The university replied, “Please know that we fully support all our swimming student-athletes and want to help our community navigate Lia’s success in the pool this winter. Penn Athletics is committed to being a welcoming and inclusive environment for all our student-athletes, coaches and staff and we hold true to that commitment today and in the future.”
John Lohn, editor-in-chief of Swimming World magazine, noted on January 18, “The suppressants she has taken account for an approximate 2% to 3% change. The time difference between male and female swimming records is roughly 11%.”
Michael Phelps compared the Penn situation to doping on CNN, saying that he does not believe he ever “competed in a clean field in [his] entire career.” Noting that the situation is complicated, Phelps emphasized that “it has to be a level playing field. That’s something that we all need. Because that’s what sports are … We should all feel comfortable with who we are in our own skin. But I think sports should be played on an even playing field.”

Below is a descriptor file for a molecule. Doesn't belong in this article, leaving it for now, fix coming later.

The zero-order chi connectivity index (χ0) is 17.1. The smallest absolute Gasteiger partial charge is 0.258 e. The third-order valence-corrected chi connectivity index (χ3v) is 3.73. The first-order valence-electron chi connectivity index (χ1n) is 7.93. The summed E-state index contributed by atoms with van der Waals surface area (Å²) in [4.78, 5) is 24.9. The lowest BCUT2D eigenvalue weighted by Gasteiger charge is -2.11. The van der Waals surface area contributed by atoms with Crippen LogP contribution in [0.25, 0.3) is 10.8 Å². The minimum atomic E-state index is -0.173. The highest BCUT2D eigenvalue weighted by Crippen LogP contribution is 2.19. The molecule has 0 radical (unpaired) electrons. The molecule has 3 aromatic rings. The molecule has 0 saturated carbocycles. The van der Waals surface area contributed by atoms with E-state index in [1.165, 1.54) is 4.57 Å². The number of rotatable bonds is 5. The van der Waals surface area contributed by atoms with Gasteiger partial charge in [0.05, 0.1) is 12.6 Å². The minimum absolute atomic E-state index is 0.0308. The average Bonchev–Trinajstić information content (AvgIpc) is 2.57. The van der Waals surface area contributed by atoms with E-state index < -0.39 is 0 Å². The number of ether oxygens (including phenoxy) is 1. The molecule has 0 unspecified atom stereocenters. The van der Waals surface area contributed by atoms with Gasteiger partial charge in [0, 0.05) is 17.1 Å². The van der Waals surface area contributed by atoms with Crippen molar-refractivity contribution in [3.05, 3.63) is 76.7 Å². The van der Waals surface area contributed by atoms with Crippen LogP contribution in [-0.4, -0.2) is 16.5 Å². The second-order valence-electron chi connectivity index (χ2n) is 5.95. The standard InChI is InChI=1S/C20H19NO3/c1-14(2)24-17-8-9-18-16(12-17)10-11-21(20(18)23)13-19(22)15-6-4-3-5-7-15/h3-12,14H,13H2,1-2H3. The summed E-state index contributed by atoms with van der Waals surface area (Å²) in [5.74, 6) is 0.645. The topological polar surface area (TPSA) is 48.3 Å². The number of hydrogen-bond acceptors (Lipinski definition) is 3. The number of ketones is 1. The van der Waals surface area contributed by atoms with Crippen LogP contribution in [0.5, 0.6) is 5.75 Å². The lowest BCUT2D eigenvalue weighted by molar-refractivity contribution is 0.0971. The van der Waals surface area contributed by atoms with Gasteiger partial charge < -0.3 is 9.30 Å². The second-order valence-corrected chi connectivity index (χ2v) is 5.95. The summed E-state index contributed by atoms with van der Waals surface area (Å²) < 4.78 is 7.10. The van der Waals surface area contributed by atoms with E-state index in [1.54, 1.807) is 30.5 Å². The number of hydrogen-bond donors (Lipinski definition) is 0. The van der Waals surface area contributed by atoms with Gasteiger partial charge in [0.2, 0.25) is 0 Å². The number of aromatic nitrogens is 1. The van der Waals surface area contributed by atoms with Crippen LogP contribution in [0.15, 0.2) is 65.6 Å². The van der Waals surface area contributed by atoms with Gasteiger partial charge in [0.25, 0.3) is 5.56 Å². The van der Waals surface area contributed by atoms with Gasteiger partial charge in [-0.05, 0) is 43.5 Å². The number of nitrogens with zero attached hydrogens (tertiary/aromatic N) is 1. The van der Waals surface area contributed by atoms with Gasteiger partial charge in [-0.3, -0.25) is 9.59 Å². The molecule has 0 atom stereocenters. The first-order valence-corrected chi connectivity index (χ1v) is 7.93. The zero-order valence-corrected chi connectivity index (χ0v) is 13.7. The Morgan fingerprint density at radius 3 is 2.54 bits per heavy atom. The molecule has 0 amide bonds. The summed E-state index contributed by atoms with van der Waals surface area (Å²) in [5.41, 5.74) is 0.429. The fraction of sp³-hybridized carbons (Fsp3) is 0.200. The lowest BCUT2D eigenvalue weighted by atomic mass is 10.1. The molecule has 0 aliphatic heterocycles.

Thomas’s teammates have complained anonymously, for fear of being labeled “transphobic,” to various media. The locker-room environment has been “uncomfortable,” as one swimmer reported: “It’s definitely awkward because Lia still has male body parts and is still attracted to women.” Some of the swimmers have spoken to coaches about sharing a locker room with Thomas, but they “were basically told that [they] could not ostracize Lia by not having her in the locker room.” Another swimmer told the Washington Examiner, “It’s been super draining and frustrating, because no one seems to care about the actual women.”
Zef Crnkovich is a senior from Falls Church, Virginia, majoring in Classics. As a dispenser of (often accurate) hot takes, he kindly requests that you please send your hot takes to firstname.lastname@example.org.
Photo credit: Marc, “50m Freestyle, Heat 4 – London 2012 Olympics Swimming” – licensed under Creative Commons CC BY-NC-ND 2.0 License
Editor’s note: A previous version of this article had an incorrect title. It has since been changed. We apologize for any inconvenience.